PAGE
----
Chapter

Freedom as Constraint: The Morality of Autonomy

Katerina Deligiorgi

in The Scope of Autonomy

Published in print May 2012 | ISBN: 9780199646159
Published online September 2012 | e-ISBN: 9780191741142 | DOI: http://dx.doi.org/10.1093/acprof:oso/9780199646159.003.0004
Freedom as Constraint: The Morality of Autonomy

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Chapter 4 draws some of the broader consequences of the anti-naturalist assumptions of the theory of autonomy defended here, by looking both at alternative readings of Kant and at broader questions addressed in contemporary moral philosophy about the precise force of practical reasons in our lives. First, focusing on Guyer’s and Korsgaard’s arguments, it is shown that naturalism provides the framework for influential contemporary interpretations of Kantian autonomy but that its support is dispensable. Following this, the chapter addresses the external reasons and categoricity debates and examines their application to Kantian autonomy. The aim is to show that it is possible to develop an account that is externalist and so anti-Humean about practical reasons but not necessarily anti-Humean about motivation. Having established this, attention turns to the ethical substance of autonomy, its intersubjective normative content. This discussion links up with the first chapter and addresses the universalizability formula of right and apriority in ethics. Consistent with the argument of the previous chapter that focuses on ‘right’ rather than the derivation of specific duties, it is argued that universalizability has moral content and the different ways it can guide our moral thinking are shown.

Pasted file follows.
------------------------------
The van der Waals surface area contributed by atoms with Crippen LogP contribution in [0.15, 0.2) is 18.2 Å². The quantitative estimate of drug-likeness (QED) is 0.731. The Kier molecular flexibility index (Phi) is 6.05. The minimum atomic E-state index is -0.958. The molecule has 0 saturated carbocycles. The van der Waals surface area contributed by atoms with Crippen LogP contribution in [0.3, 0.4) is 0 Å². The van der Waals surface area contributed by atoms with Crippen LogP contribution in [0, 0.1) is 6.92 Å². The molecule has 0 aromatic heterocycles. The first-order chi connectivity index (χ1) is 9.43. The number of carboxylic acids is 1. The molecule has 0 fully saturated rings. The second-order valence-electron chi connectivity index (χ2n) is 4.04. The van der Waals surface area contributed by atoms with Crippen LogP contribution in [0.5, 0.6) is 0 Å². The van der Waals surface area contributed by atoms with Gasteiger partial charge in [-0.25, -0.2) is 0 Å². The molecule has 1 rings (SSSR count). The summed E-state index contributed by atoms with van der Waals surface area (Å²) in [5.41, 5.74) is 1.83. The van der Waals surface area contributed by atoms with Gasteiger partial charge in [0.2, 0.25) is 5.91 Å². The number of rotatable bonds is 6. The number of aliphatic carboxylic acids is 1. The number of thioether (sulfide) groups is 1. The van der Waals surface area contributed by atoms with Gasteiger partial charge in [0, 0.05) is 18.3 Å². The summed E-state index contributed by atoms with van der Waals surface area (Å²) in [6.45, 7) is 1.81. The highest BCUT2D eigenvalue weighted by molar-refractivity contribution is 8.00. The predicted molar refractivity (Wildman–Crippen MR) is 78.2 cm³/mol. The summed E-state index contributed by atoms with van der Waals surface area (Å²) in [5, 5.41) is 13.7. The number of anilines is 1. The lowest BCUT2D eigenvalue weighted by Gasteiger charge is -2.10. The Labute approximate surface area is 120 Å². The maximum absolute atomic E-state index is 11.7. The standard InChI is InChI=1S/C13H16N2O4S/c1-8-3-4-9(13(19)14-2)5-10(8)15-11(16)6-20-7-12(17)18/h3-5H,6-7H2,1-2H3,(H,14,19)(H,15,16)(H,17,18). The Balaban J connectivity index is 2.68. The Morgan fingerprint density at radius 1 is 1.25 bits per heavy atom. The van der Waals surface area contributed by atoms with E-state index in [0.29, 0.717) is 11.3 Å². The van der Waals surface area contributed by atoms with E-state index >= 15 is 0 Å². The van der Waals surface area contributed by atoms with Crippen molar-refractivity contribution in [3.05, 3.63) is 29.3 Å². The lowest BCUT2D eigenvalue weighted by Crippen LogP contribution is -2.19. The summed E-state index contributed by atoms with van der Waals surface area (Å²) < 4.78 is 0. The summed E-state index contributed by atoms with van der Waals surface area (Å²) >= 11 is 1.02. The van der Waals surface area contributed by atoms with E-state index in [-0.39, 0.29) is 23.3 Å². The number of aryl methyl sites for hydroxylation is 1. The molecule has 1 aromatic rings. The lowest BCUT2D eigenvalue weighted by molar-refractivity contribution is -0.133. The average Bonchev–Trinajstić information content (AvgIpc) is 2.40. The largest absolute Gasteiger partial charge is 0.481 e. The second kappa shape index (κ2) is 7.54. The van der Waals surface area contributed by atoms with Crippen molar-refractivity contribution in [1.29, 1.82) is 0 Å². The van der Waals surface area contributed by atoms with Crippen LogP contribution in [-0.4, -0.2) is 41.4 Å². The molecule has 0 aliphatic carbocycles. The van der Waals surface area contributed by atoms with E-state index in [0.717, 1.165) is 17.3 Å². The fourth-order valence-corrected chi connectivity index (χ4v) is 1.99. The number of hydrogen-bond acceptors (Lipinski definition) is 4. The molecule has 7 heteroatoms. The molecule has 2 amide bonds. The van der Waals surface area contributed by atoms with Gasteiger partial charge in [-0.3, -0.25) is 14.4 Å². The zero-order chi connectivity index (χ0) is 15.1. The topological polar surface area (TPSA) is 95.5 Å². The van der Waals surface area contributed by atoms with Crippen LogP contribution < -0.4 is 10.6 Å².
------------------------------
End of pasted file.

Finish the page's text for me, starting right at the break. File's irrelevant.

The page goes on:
Keywords: internalism and externalism about practical reasons; motivational set; categorical and hypothetical imperatives; apriority; universalizability; moral imagination; Prichard; Guyer; Korsgaard; Bernard Williams; Foot

Chapter.  16660 words. 

Subjects: History of Western Philosophy

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